You have to understand that earthquake records go back several 1000 years.
The Chinese in particular were diligent record keepers
Stresses can be calculated because the relative plate motions on major boundaries around the world have beed relatively well defined
It doesnt tell us WHEN the next quake will happen, It can only tell us what segments of a fault/boundary are more likely to be the next quake location.
We just cant tell you which specific year day or hour that may be.
Keeping in mind that, particularly for oceanic boundaries, where historical quake data is lacking and stress calculations across such an area is difficult and the lack of funding/manpower to indepth study EVERY section of EVERY boundary. It is mainly the ones onland or close to shore where it may affect large populations that are the ones more likely to receive any study work
|Feb7-13, 08:55 AM||#12|
Thanks for the continued commentary.
Staying focused on the original questions, because I'm thinking I have answers, but want to verify:
Q#1) Recent series of quakes seem to be related. If an individual quake is big enough, could it cause some sort of chain reaction thru a large number of other tectonic plates resulting in, say, a week of global, huge quakes?
A#1) Yes, an individual quake can cause a chain reaction thru a number of unrelated tectonic plates.
While it is true that series of quakes can be related over long geographic distances, depending on fault lines, fault characteristics, the nature of a particular quake, and other factors; so far, there have been no major, or "huge" effects because of this relatedness.
As to the related and inferred question, "What could be the largest quake?", that is not known. So far over the last one hundred years, the largest observed quake has been 9.xx.
Q#2) If this global shaking and quaking were to happen, could the tectonic balance around the Earth's axis be changed so much that the inclination might also change?
A#2) Highly unlikely, based on current knowledge. The 9.xx Japanese quake was calculated by NASA to have moved the Earth's figure axis by 6.5 inches. The Earth's axis of rotation is 33 feet away from the figure axis. External disturbances are the only known things which could affect the Earth's rotational axis.
As a side issue, I'm guessing that the dinosaur asteroid of 65mya, since it hit the Yucutan near the equator, didn't change the Earth's axis of rotation significantly.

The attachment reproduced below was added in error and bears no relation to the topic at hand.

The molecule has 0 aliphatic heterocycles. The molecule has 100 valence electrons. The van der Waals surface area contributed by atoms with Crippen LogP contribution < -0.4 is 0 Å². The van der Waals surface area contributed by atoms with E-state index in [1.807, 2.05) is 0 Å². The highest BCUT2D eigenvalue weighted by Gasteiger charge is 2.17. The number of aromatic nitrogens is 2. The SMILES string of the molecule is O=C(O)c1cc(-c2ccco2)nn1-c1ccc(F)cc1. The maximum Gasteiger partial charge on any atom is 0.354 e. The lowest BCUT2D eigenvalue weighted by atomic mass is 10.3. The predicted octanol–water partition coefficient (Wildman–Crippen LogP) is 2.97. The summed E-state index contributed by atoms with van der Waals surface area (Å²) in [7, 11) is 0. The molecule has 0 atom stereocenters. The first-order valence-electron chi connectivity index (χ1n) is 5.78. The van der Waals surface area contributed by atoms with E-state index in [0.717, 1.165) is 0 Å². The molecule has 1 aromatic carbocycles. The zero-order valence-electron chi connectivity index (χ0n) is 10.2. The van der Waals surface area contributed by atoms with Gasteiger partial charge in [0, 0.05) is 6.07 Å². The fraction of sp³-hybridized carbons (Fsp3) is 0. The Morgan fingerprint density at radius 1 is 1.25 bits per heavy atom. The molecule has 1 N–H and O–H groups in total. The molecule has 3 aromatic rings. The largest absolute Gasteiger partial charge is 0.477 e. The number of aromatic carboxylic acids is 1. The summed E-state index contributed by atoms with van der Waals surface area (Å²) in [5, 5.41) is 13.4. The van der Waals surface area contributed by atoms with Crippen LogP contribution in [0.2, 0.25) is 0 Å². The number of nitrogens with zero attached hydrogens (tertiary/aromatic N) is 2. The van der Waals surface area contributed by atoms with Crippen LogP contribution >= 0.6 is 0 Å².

Q#3) Is the Earth's core thought to be totally liquid, or does it have rotating solid chunks in it? What would be the relationship between tectonic activity on the surface, and the rotational stability of the core? How might this affect the Earth's rotation andaxis?
A#3) The Earth's core is solid, and there is no evidence suggesting that there is any relationship between the core and the crust which would manifest as an earthquake.
It is impossible at the present time to predict the next earthquake or the size and distribution of subsequent quake events that would be dependent on that "next" earthquake.
Yes, the "amount of stress accumulating each year due to plate motion can be calculated", thanks to accurate GPS observations. This allows the experts to "make good educated 'guesses'" about future quakes, but it is still impossible to predict their occurence, which is the state of art at the moment.
It is not at all clear to me that "prediction", and "educated guesses" are the same thing. I make no judgements on the ability to predict quakes. It is well known that such a predictive capability could save many lives.
Question #4: What is the largest quake that is possible on Earth?
|Feb7-13, 01:44 PM||#13|
Those factors are what determine the largest size of quake. They are what limits the largest quakes to ~ Mw9.5. Its why we have never seen a Mw 9.5 or greater
I never said they were :) The ability of prediction of a quake is the ( as at the moment) the unattainable holy grail. That is... to be able to say that on a particular day of a particular week there going to be a big quake on xxx fault. The professionals have pretty much given up on that idea., and instead have focussed their activities on mitigating the consequences of large events ... better buildings, infrastructure, education of the population on how to protect themselves etc etc.
BUT as I said in an earlier post, predicting which sections of a plate boundary are most likely to produce a major event next is reasonably doable.
|Feb7-13, 02:04 PM||#14|
Question #4: What is the largest quake that is possible on Earth?
Answer #4: Since stress fields along accessible major plate boundaries can be "quite easily calculated these days" thanks to GPS; since the "amount of stress accumulating each year due to plate motion can [also] be calculated"; since "these accumulations of stress can be extrapolated to see how much stress can accumulate [over,] say... 100 years", and since "stresses can be calculated because the relative plate motions on major boundaries around the world have been relatively well defined"; and since no quakes greater than 9.5 have been observed in the last 100 years; we can say the following:
It is "likely" that the largest quake possible on Earth would be 9.5.
Is that a correct answer?
|Feb7-13, 02:37 PM||#15|
PS ... Another big aftershock from the Santa Cruz Islands ~ an hour ago Mw 6.6
still visible on my recorder for a few more hours ...
|Feb7-13, 02:49 PM||#16|
Let's hope we don't get a ten!